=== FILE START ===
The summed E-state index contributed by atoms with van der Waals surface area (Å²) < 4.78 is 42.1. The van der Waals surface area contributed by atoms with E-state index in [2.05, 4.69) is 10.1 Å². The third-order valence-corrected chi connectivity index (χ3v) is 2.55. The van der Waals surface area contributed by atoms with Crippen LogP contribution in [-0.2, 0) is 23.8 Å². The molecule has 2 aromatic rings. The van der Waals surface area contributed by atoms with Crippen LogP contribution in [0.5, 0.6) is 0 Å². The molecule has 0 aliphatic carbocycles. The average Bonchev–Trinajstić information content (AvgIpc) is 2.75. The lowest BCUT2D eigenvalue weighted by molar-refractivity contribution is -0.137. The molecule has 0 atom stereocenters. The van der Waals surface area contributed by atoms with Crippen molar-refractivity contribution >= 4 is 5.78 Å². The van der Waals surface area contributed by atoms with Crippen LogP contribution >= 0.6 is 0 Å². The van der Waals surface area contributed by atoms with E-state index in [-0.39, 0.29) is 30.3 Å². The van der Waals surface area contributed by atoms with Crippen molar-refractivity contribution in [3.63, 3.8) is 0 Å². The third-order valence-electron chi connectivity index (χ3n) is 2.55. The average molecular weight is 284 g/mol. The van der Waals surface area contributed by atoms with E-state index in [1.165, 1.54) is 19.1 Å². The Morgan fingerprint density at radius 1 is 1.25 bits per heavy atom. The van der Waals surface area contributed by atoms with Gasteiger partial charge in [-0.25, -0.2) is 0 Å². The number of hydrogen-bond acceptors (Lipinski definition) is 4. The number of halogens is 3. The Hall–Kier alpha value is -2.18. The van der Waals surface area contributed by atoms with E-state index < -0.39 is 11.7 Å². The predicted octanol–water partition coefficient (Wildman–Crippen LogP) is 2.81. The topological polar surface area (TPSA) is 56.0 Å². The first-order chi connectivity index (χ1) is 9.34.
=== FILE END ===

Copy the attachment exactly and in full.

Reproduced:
The summed E-state index contributed by atoms with van der Waals surface area (Å²) < 4.78 is 42.1. The van der Waals surface area contributed by atoms with E-state index in [2.05, 4.69) is 10.1 Å². The third-order valence-corrected chi connectivity index (χ3v) is 2.55. The van der Waals surface area contributed by atoms with Crippen LogP contribution in [-0.2, 0) is 23.8 Å². The molecule has 2 aromatic rings. The van der Waals surface area contributed by atoms with Crippen LogP contribution in [0.5, 0.6) is 0 Å². The molecule has 0 aliphatic carbocycles. The average Bonchev–Trinajstić information content (AvgIpc) is 2.75. The lowest BCUT2D eigenvalue weighted by molar-refractivity contribution is -0.137. The molecule has 0 atom stereocenters. The van der Waals surface area contributed by atoms with Crippen molar-refractivity contribution >= 4 is 5.78 Å². The van der Waals surface area contributed by atoms with Crippen LogP contribution >= 0.6 is 0 Å². The van der Waals surface area contributed by atoms with E-state index in [-0.39, 0.29) is 30.3 Å². The van der Waals surface area contributed by atoms with Crippen molar-refractivity contribution in [3.63, 3.8) is 0 Å². The third-order valence-electron chi connectivity index (χ3n) is 2.55. The average molecular weight is 284 g/mol. The van der Waals surface area contributed by atoms with E-state index in [1.165, 1.54) is 19.1 Å². The Morgan fingerprint density at radius 1 is 1.25 bits per heavy atom. The van der Waals surface area contributed by atoms with Gasteiger partial charge in [-0.25, -0.2) is 0 Å². The number of hydrogen-bond acceptors (Lipinski definition) is 4. The number of halogens is 3. The Hall–Kier alpha value is -2.18. The van der Waals surface area contributed by atoms with E-state index < -0.39 is 11.7 Å². The predicted octanol–water partition coefficient (Wildman–Crippen LogP) is 2.81. The topological polar surface area (TPSA) is 56.0 Å². The first-order chi connectivity index (χ1) is 9.34.